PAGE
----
Community Voice: Program Spotlight – Programs to Educate All Cyclists (PEAC)
John Waterman was a public school teacher in Battle Creek, Michigan in 1988 when a student from the special education classroom was hit by a car while riding his bicycle at night (without a helmet) and was severely injured. This tragic event moved John to initiate a bike safety program for kids with disabilities. As important as it is to provide various types of cycling accommodations for kids with disabilities, they all mean very little unless basic training and safety is being practiced. What began as a safety program, and even hooked John’s interest so much as to get him involved in racing, now involves teaching cycling skills to more than 500 kids each year.
John integrated into bike clubs the old-fashioned way, by joining and then showing up with a student (often with a visual impairment) and riding with them. These students became inspirations for local bike clubs who would often turn around and volunteer with PEAC by riding with students and families, repairing and maintaining equipment, and/or making donations.
In 2004 the bike program officially became PEAC, a non-profit organization, and John began his role as the full-time director, with Erin Shelton serving as the full-time program coordinator and an additional 8 to 12 staff members helping to run the summer programs. Staff training is extensive and many senior members of the staff have League Cycling Instructor (LCI) certifications from the League of American Bicyclists.
PEAC’s mission is to work toward whatever goal an individual sets. Since students set their goals, there is a lot of variety. The goals range from an individual aspiring to get to work independently to a child desiring to take part in family rides to athletes training for the Paralympics. Although most kids in the program have disabilities, PEAC is not just for those with disabilities. The skills learned make cycling easier and more fun for EVERYONE. A brief description of PEAC’s programs follows:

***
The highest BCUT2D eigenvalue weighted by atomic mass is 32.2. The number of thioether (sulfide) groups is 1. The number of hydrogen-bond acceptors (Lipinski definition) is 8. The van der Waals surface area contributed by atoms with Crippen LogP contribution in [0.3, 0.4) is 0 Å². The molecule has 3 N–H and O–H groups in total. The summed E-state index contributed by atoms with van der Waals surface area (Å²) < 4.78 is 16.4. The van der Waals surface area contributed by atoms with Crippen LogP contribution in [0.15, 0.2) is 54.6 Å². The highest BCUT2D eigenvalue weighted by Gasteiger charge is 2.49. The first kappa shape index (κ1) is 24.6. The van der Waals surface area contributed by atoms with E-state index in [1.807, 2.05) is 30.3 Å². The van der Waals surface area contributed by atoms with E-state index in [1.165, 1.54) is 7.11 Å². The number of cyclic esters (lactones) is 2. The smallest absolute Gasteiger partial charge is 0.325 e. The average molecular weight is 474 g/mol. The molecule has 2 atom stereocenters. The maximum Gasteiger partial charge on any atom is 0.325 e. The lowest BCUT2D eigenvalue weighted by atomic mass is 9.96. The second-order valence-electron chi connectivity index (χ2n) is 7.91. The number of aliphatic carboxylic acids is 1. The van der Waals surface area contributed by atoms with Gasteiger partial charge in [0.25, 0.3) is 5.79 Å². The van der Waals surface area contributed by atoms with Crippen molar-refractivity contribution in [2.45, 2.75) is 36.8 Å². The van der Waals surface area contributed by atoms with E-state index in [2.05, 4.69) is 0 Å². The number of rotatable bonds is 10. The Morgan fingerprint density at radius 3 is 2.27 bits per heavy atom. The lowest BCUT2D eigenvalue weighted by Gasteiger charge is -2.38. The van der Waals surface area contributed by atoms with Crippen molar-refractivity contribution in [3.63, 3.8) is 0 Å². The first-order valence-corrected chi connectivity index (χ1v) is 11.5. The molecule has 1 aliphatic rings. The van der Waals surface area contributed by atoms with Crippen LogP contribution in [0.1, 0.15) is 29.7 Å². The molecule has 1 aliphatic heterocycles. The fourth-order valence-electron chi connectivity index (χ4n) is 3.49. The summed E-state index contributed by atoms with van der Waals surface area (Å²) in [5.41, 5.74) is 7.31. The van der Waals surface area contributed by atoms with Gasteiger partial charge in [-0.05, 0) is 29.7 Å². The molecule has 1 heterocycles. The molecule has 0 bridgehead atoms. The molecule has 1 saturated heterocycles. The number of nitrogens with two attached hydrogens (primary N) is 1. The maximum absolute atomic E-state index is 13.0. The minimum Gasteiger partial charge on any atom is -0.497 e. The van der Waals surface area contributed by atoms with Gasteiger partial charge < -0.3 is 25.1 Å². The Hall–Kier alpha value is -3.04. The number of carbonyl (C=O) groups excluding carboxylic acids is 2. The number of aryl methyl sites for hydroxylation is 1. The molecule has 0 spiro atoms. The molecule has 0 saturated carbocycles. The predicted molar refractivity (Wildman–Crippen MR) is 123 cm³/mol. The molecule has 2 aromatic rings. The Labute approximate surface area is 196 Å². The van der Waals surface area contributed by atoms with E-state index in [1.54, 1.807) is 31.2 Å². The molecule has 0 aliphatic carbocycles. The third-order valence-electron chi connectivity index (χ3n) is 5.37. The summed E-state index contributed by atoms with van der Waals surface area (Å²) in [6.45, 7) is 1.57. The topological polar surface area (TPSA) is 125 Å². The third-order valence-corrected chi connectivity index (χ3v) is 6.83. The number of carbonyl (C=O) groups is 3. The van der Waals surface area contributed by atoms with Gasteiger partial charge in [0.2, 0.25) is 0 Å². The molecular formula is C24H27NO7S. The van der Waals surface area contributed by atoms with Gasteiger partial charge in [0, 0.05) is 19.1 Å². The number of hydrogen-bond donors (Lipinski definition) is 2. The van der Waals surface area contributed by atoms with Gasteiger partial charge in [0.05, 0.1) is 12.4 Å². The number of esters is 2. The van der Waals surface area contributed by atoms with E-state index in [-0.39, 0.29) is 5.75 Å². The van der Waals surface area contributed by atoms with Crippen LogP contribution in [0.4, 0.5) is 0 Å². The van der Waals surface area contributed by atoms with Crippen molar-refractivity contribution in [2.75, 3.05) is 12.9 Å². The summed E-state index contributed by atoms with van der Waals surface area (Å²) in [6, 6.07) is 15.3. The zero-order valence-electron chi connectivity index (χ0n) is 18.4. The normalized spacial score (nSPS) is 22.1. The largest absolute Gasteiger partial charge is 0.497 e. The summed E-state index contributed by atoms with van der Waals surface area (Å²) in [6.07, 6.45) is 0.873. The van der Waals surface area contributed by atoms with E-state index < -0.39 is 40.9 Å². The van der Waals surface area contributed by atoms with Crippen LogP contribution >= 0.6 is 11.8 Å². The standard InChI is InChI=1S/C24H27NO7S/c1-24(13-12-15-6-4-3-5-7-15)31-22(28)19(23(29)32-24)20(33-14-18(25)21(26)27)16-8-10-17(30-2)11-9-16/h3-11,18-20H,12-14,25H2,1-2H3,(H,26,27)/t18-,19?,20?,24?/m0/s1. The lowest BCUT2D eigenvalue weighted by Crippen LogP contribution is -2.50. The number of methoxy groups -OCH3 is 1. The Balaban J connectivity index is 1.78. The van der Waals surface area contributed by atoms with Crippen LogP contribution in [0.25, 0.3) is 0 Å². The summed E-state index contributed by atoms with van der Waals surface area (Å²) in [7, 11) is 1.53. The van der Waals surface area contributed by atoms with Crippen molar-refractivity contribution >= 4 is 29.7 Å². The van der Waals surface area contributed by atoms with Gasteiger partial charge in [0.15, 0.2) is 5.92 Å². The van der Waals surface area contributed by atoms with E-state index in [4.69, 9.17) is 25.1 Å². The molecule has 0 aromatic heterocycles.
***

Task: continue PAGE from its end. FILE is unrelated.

- Family Rides: After time, John realized that the cycling skills they were teaching were not being used outside of the program. He started family rides in order to target the students' entire support system and hopefully increase adherence to the skills. These family rides are largely instructional, but the intent is more for the entire family to enjoy this time together.
- Summer Program: The full summer program offers 1-hour training sessions throughout the day at seven different sites. These summer sites are covered by local organizations, but private lessons are also available.
- Two-wheel skills: In addition to teaching cycling skills to the actual cyclist, PEAC has also created a program to teach 2-wheel skills in which individuals (often parents) are taught how to “walk” the bike. This helps parents of kids with disabilities, as well as parents with disabilities, learn the skills needed to assist his or her child with learning and practicing cycling skills. These walking skills involve an efficient, gentle sequence of steps with essentially no risk of falling.
- 2x2 Club: This is a volunteer program that pairs sighted tandem captains with stokers who are visually impaired or blind. This program allows people with visual impairments to ride on a regular basis with a variety of people for physical exercise, just to get outside, and/or to socialize.
- Celebration of Cycling Event: In addition to training programs, PEAC has held the Celebration of Cycling annually for the past 15 years. Various distance options are offered, from a 12-mile traffic-free course to a 100-mile route through the countryside. Everyone from families to competitive cyclists is encouraged to ride in this inclusive event.
John quickly discovered that the sport of cycling could be completely integrated for people with and without disabilities, and in 1992 he won the Bogg/Mitchell Award from the Arc Michigan. This award recognizes programs that provide a year-round challenging recreational program for people with intellectual disability in activities that also include participants without disabilities. After earning the recognition of being an expert in the field of Integrated Recreation, John discovered many other opportunities. These opportunities allowed his program to expand its efforts and infiltrate more and more bike clubs, and they also allowed him to create further changes related to cycling.